Herbal tincture can be used to preserve herbs for medicinal use. Herbal tinctures are generally comprised of alcohol and the herb to be preserved. Vinegar and glycerin are also used to preserve herbs and sometimes these solutions are also called tinctures, however vinegar and glycerin are not generally considered as effective as alcohol in preservation. Herbal tinctures made with alcohol will preserve herbs longer than simply drying them.
Why Use an Herbal Tincture?
Herbalists generally believe that herbal tinctures made of alcohol are more effective in releasing all the medicinal components from the plant than other methods of using herbs. Active ingredients in herbs are more easily extracted by alcohol than other liquids and heat used in other methods of using herbs, such as herbal tea, can destroy active components of the plant material.
What is an Herbal Tincture?
Tincture is a liquid solution of herbs and a fluid menstruum, usually ethanol. The dried or fresh herbs are combined with alcohol, then the solid matter is removed leaving only the oils of the herbs mixed with the alcohol. For example an extract made from peppermint and alcohol would be called “peppermint tincture.”
Most commercially sold tincture extracts have a herb to alcohol ratio printed on the label. When dry herbs were used to make the extract the ratio is commonly 1 part dried plant to 4 parts liquid, (alcohol and water). When fresh herbs are used the most common ratio is 1:1. This does not indicate the amount of that herb in the bottle, rather the ratio used in making the extract. Example: Dry herb strength: 1:4 means that the mixture used to produce the extract was 1 part dried plant and 4 parts liquid, (alcohol and water). This is not the same as an ingredients list which is also present on most commercial extracts.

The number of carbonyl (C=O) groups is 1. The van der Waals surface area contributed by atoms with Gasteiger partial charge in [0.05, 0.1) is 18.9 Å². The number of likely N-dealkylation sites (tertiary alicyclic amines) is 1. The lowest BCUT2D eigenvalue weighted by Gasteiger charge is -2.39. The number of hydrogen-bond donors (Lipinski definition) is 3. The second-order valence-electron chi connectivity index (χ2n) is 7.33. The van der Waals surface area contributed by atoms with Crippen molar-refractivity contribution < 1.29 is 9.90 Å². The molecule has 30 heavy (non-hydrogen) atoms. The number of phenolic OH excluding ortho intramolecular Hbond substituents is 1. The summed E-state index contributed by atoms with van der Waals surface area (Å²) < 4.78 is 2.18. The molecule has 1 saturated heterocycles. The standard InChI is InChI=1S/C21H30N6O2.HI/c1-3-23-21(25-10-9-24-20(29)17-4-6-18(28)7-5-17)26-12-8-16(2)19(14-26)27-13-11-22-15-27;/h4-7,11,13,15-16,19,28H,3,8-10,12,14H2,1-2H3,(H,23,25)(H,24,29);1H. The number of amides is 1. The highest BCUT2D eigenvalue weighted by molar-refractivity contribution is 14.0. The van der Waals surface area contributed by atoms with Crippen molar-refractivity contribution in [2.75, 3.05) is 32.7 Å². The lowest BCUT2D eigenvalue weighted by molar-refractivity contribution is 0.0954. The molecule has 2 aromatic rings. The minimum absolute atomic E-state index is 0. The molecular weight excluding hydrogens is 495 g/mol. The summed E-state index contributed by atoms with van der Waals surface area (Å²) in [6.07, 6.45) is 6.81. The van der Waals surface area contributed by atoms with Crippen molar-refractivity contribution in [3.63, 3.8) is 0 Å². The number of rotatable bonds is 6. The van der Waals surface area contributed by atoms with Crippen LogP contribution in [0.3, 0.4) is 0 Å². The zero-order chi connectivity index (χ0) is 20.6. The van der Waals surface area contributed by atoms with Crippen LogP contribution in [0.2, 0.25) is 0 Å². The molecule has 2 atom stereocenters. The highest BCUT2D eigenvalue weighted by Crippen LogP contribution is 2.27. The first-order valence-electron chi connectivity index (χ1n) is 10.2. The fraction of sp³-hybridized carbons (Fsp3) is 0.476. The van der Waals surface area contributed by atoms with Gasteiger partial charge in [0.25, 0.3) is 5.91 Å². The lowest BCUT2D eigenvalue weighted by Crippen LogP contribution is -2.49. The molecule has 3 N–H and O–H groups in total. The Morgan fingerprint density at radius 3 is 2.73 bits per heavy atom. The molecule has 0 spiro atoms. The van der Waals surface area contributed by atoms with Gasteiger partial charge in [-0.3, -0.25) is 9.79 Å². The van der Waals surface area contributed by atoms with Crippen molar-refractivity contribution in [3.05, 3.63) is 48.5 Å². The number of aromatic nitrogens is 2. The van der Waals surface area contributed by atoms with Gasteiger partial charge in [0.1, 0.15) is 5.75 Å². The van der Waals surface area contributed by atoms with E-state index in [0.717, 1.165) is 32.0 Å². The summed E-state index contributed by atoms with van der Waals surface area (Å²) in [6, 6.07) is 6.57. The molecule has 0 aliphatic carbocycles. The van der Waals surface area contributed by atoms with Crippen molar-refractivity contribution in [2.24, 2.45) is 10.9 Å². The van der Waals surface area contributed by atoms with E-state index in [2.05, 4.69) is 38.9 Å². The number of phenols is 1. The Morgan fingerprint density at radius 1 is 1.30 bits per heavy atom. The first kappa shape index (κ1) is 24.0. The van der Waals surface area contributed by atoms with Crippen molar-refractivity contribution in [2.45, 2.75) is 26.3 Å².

Other fluids used for tincturing include vinegar (referred to as an acetous tincture) and glycerin. These fluids are less effective in extracting a wide variety and quantity of plant compounds and have greatly lesser shelf life, but are desirable when alcohol needs to be avoided or in the few exceptions where the desired active ingredient of the plant is more dissoluble in acetic acid than ethanol. Non-ethanol alcohols are sometimes used for tinctures intended for external use, as they are not taxed and hence significantly cheaper to use when possible.
How to Prepare an Herbal Tincture
Generally speaking, fresh herbs are considered more potent and produce better herbal tinctures. This varies with some herbs; a few herbs must be dried prior to creating a herbal tincture. Other herbs require the tincture to age before reaching its full medicinal value. For best results, consult a recipe specifically for the herbal tincture you are preparing. Generalized recipes for tinctures are not specific enough to achieve the desired result, but rather gives a basic foundation for understanding the principles of herbal tincture preparation.
Fresh Herbs vs. Dried Herbs in Preparation
The ratio of plant material to medium is generally 1:5 for dried herbs (1 part herb for every 5 parts alcohol) and 1:2 for fresh herbs (1 part herb for every 2 parts alcohol). Exact tincture strengths and ratios vary by herb. Tinctures made from dried herbs are still classified as herbal tinctures although they contain 20% herb because the dried herbs are concentrated.
Recipe for Herbal Tincture
- 1.Chop the fresh or dried herb and place it in a sterilized mason jar. The more finely chopped the herb becomes the more easily the plant material will be extracted. Coffee grinders are ideal for grinding dried herbs into powder. Food processors and small blenders are often used for chopping or grinding fresh herbs.
- 2.Determine the amount of alcohol to add by determining the weight of the plant material. Alcohol should be added at a 1:5 ratio for dried herbs and 1:2 ratio for fresh herbs. One ounce of dried plant material would require 5 ounces of alcohol. One ounce of fresh plant material would require 2 ounces of alcohol. Pour the alcohol into the jar covering the herb. Vodka is commonly used alcohol for making herbal tincture.
- 3.Seal the mason jar with a sterilized lid and place it in a cool dark place. Label the jar with the date of preparation and the herbal contents. Shake the herbal tincture each day for two weeks.
- 4.After six weeks, strain the plant material from the herbal tincture using cheesecloth This is were all the concentrate herb lies so you can even use a potato ricer with the soaked herb to get a good “Mark” (press). Herbal tinctures should always be stored in dark colored, glass bottles. A dropper is ideal, as it will allow the herbal tincture to be dispensed at specific ratios. Label the dropper bottle with the date and type of herbal tincture.